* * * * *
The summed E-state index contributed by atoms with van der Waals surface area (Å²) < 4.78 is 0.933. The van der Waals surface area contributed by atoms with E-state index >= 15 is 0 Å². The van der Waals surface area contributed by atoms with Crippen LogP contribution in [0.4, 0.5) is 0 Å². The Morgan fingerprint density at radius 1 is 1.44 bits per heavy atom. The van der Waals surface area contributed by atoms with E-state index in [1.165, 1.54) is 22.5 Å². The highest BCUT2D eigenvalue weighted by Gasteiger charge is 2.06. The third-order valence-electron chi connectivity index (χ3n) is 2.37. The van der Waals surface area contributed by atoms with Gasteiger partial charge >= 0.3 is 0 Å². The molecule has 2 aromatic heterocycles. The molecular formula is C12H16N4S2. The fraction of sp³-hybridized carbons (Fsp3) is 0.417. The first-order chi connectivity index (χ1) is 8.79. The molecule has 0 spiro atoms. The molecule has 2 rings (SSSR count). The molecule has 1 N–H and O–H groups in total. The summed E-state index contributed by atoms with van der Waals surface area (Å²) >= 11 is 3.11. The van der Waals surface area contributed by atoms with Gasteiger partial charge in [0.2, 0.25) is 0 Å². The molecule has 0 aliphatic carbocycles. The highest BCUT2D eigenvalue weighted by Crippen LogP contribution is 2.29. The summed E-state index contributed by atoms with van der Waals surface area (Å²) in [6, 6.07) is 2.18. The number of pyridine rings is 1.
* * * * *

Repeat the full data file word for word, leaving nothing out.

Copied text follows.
The summed E-state index contributed by atoms with van der Waals surface area (Å²) < 4.78 is 0.933. The van der Waals surface area contributed by atoms with E-state index >= 15 is 0 Å². The van der Waals surface area contributed by atoms with Crippen LogP contribution in [0.4, 0.5) is 0 Å². The Morgan fingerprint density at radius 1 is 1.44 bits per heavy atom. The van der Waals surface area contributed by atoms with E-state index in [1.165, 1.54) is 22.5 Å². The highest BCUT2D eigenvalue weighted by Gasteiger charge is 2.06. The third-order valence-electron chi connectivity index (χ3n) is 2.37. The van der Waals surface area contributed by atoms with Gasteiger partial charge >= 0.3 is 0 Å². The molecule has 2 aromatic heterocycles. The molecular formula is C12H16N4S2. The fraction of sp³-hybridized carbons (Fsp3) is 0.417. The first-order chi connectivity index (χ1) is 8.79. The molecule has 0 spiro atoms. The molecule has 2 rings (SSSR count). The molecule has 1 N–H and O–H groups in total. The summed E-state index contributed by atoms with van der Waals surface area (Å²) >= 11 is 3.11. The van der Waals surface area contributed by atoms with Gasteiger partial charge in [0.2, 0.25) is 0 Å². The molecule has 0 aliphatic carbocycles. The highest BCUT2D eigenvalue weighted by Crippen LogP contribution is 2.29. The summed E-state index contributed by atoms with van der Waals surface area (Å²) in [6, 6.07) is 2.18. The number of pyridine rings is 1.